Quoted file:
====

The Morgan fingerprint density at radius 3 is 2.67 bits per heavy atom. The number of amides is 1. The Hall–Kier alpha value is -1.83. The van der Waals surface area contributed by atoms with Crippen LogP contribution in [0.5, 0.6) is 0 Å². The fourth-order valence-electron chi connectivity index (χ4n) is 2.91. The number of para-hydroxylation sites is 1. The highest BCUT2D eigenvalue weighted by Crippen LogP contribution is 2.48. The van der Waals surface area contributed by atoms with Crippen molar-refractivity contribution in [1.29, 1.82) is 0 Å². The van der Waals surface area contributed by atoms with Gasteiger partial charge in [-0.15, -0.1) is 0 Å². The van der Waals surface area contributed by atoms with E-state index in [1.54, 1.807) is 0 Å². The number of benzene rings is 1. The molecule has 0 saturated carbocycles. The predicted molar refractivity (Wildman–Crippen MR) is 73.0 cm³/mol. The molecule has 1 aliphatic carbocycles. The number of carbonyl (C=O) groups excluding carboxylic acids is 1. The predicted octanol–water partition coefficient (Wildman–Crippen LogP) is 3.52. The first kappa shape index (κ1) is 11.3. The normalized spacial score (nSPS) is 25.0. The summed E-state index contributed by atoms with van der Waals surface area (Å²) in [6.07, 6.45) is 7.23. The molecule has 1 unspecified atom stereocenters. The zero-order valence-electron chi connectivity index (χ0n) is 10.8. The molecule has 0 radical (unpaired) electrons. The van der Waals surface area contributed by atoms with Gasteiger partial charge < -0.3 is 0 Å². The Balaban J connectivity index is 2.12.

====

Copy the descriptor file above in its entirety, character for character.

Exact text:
The Morgan fingerprint density at radius 3 is 2.67 bits per heavy atom. The number of amides is 1. The Hall–Kier alpha value is -1.83. The van der Waals surface area contributed by atoms with Crippen LogP contribution in [0.5, 0.6) is 0 Å². The fourth-order valence-electron chi connectivity index (χ4n) is 2.91. The number of para-hydroxylation sites is 1. The highest BCUT2D eigenvalue weighted by Crippen LogP contribution is 2.48. The van der Waals surface area contributed by atoms with Crippen molar-refractivity contribution in [1.29, 1.82) is 0 Å². The van der Waals surface area contributed by atoms with Gasteiger partial charge in [-0.15, -0.1) is 0 Å². The van der Waals surface area contributed by atoms with E-state index in [1.54, 1.807) is 0 Å². The number of benzene rings is 1. The molecule has 0 saturated carbocycles. The predicted molar refractivity (Wildman–Crippen MR) is 73.0 cm³/mol. The molecule has 1 aliphatic carbocycles. The number of carbonyl (C=O) groups excluding carboxylic acids is 1. The predicted octanol–water partition coefficient (Wildman–Crippen LogP) is 3.52. The first kappa shape index (κ1) is 11.3. The normalized spacial score (nSPS) is 25.0. The summed E-state index contributed by atoms with van der Waals surface area (Å²) in [6.07, 6.45) is 7.23. The molecule has 1 unspecified atom stereocenters. The zero-order valence-electron chi connectivity index (χ0n) is 10.8. The molecule has 0 radical (unpaired) electrons. The van der Waals surface area contributed by atoms with Gasteiger partial charge < -0.3 is 0 Å². The Balaban J connectivity index is 2.12.